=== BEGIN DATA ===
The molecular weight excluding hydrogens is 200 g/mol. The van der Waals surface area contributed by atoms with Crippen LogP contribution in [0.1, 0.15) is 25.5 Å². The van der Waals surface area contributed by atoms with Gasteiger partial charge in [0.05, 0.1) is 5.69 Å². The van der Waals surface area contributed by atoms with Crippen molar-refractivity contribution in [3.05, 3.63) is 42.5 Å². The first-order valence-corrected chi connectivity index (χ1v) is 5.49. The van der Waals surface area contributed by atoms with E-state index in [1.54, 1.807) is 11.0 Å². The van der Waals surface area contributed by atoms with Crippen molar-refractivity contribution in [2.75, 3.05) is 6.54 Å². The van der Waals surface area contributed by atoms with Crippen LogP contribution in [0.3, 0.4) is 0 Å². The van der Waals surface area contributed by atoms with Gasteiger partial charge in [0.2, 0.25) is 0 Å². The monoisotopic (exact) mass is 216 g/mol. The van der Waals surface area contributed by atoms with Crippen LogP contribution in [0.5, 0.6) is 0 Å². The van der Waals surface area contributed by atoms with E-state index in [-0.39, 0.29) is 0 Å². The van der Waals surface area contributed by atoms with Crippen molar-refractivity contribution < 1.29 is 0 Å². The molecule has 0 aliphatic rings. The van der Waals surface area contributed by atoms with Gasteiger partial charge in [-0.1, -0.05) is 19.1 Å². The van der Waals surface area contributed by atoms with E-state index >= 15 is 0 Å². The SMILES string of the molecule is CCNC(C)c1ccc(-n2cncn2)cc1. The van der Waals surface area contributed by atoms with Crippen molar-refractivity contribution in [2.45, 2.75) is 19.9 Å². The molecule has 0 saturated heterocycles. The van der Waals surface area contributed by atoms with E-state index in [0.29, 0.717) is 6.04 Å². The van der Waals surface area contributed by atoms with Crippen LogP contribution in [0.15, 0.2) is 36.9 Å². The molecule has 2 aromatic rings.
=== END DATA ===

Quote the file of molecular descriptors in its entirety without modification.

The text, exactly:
The molecular weight excluding hydrogens is 200 g/mol. The van der Waals surface area contributed by atoms with Crippen LogP contribution in [0.1, 0.15) is 25.5 Å². The van der Waals surface area contributed by atoms with Gasteiger partial charge in [0.05, 0.1) is 5.69 Å². The van der Waals surface area contributed by atoms with Crippen molar-refractivity contribution in [3.05, 3.63) is 42.5 Å². The first-order valence-corrected chi connectivity index (χ1v) is 5.49. The van der Waals surface area contributed by atoms with E-state index in [1.54, 1.807) is 11.0 Å². The van der Waals surface area contributed by atoms with Crippen molar-refractivity contribution in [2.75, 3.05) is 6.54 Å². The van der Waals surface area contributed by atoms with Crippen LogP contribution in [0.3, 0.4) is 0 Å². The van der Waals surface area contributed by atoms with Gasteiger partial charge in [0.2, 0.25) is 0 Å². The monoisotopic (exact) mass is 216 g/mol. The van der Waals surface area contributed by atoms with Crippen LogP contribution in [0.5, 0.6) is 0 Å². The van der Waals surface area contributed by atoms with E-state index in [-0.39, 0.29) is 0 Å². The van der Waals surface area contributed by atoms with Crippen molar-refractivity contribution < 1.29 is 0 Å². The molecule has 0 aliphatic rings. The van der Waals surface area contributed by atoms with Gasteiger partial charge in [-0.1, -0.05) is 19.1 Å². The van der Waals surface area contributed by atoms with E-state index >= 15 is 0 Å². The SMILES string of the molecule is CCNC(C)c1ccc(-n2cncn2)cc1. The van der Waals surface area contributed by atoms with Crippen molar-refractivity contribution in [2.45, 2.75) is 19.9 Å². The molecule has 0 saturated heterocycles. The van der Waals surface area contributed by atoms with E-state index in [0.29, 0.717) is 6.04 Å². The van der Waals surface area contributed by atoms with Crippen LogP contribution in [0.15, 0.2) is 36.9 Å². The molecule has 2 aromatic rings.